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Randy Travis’ Long Road to Recovery

New documentary details the country singer’s life before and after 2013 stroke

Randy Travis sitting onstage at the Jesus Calling Presents Conversations with Randy and Mary Travis and Ken Abraham at Music City Center during the 2019 CMA Music Festival

Erika Goldring/Getty Images

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In 2011, Randy Travis filmed an intimate acoustic concert to mark the 25th anniversary of Storms of Life, the 1986 album that sold 4 million copies and spurred the neo-traditionalist movement in modern country music. No one would have guessed that footage would become “the last live recording we did,” says Kyle Lehning, Travis’ longtime producer.

But in 2013, as the footage was being prepared for release — a release that didn’t happen then — Travis was admitted to a Dallas area hospital with complications of viral cardiomyopathy. He suffered a massive stroke that necessitated brain surgery and robbed him of his ability to play guitar and perform. It also limited his speech. Doctors told his wife, Mary, that he had only a 1 or 2 percent chance of survival.

And yet here we are 11 years later, and a new documentary built upon that footage celebrates the life of the beloved singer, now 63. Randy Travis: More Life couples that concert with the rest of the story — Travis’ multiple touch-and-go medical emergencies, his long rehabilitation (with such techniques as neuro-acupuncture, hyperbaric chamber treatment and stem cell injections), and retirement on his ranch in Tioga, Texas. (You can rent the documentary on streaming platforms, or watch it for free on Travis’ YouTube channel in episodes being released every two weeks through July 7.)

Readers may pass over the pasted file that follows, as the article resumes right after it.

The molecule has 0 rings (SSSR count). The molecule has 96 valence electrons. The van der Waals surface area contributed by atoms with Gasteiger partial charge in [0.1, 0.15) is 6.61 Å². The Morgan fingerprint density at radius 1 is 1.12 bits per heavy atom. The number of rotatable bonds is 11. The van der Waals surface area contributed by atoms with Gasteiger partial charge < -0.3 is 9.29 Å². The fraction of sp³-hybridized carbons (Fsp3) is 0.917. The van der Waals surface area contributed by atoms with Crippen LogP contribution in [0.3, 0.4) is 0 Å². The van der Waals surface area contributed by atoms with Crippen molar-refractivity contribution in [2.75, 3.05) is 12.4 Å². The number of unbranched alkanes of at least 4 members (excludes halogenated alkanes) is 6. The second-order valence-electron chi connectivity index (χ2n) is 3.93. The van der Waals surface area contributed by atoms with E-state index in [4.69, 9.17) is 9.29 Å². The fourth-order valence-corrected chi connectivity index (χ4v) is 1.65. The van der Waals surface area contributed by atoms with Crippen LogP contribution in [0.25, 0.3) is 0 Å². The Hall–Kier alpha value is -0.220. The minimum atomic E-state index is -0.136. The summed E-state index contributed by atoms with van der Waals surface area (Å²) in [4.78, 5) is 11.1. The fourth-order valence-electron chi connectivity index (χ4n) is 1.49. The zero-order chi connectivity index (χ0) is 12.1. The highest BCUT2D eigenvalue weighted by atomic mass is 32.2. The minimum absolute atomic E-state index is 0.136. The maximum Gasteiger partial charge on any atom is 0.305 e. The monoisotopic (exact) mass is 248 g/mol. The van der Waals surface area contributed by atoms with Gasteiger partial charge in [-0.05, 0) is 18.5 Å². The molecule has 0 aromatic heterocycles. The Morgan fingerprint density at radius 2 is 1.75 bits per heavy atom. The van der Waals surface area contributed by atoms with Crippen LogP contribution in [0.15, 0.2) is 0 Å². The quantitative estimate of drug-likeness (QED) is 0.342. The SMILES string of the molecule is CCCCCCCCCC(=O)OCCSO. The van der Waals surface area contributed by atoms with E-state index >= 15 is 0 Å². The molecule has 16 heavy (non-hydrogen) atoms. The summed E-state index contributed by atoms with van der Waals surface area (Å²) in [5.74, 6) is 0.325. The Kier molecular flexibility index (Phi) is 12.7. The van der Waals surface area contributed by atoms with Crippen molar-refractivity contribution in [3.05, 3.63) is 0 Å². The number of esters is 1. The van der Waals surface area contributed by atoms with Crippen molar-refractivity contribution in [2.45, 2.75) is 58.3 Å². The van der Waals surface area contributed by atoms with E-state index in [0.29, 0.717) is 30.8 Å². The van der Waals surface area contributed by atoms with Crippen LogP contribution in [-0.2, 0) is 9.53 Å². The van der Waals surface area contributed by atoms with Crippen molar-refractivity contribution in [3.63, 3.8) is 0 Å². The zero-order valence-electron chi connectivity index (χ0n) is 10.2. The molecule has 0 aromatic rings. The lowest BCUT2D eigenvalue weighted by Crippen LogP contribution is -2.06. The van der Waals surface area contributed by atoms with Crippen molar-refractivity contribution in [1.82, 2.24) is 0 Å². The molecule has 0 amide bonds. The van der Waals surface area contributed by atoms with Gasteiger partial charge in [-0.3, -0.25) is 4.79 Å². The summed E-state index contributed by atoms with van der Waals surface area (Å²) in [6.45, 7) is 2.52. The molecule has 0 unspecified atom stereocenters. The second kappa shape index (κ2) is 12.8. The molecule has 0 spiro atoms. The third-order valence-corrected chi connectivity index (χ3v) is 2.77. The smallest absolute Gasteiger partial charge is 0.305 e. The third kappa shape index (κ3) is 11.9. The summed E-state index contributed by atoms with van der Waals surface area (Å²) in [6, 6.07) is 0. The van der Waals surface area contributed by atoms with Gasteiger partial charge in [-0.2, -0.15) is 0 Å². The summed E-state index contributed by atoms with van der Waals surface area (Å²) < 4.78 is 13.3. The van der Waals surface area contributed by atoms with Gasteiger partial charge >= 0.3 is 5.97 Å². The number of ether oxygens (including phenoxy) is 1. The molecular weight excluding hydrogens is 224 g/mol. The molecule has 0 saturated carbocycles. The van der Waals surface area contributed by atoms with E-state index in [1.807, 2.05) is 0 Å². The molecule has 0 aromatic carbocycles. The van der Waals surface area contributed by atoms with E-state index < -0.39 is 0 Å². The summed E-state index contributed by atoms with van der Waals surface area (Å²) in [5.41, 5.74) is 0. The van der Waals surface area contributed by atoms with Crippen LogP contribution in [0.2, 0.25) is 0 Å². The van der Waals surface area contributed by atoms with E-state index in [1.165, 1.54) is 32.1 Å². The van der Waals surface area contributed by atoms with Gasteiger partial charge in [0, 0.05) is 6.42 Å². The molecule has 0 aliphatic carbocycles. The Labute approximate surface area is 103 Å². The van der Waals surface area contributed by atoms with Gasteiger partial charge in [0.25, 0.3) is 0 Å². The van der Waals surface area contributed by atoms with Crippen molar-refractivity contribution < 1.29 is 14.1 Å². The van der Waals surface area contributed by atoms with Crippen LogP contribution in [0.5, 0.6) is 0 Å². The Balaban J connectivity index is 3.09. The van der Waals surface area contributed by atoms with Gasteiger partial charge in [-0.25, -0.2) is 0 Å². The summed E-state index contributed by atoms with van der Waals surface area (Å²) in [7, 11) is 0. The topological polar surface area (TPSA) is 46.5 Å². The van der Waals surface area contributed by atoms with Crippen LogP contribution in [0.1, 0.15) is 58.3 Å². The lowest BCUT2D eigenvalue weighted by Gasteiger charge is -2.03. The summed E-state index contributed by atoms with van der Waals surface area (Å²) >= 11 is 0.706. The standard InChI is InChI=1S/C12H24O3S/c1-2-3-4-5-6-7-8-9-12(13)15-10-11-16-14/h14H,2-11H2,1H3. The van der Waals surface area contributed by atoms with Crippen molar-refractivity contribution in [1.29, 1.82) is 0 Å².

Though the seven-time Grammy winner comprehends everything around him, Travis no longer speaks in complete sentences, and so Mary does the talking for him. (The couple wed in 2015 after Randy’s 2010 divorce from Elizabeth “Lib” Hatcher, who landed his recording contract and spearheaded his career during their 19-year marriage.)

In our interview, Randy nods in agreement, smiles and punctuates the conversation with the occasional word or two. He especially lights up when Mary recounts the outpouring of support from fans since the incident. Country fans are perhaps the most loyal of any genre, and Nashville’s elite performers have always made themselves accessible to their followers, spawning a family bond between artists and fans.  

“When we were still in the hospital, my sister-in-law would say, ‘I need to bring you mail,’ ” Mary remembers. “Well, she would bring these big blue storage crates, and they would be full. Then, two or three days later, she’d bring another one and it was full. I read every one of those letters to Randy when we were in the hospital, even though he was in his coma state a lot of times. They gave us strength and encouragement.”

The couple also heard from Garth Brooks, Jamey Johnson and the since-deceased Charlie Daniels, all of whom called to check on Randy and offer support. Several of the Oak Ridge Boys came to the hospital. And Josh Turner, who had grown up emulating the vocals of Travis’ Storms of Life and who sings “T.I.M.E.” with him in the documentary, performed an impromptu concert for Randy in his hospital room as Turner’s wife, Jennifer, took Mary out for some much-needed away time.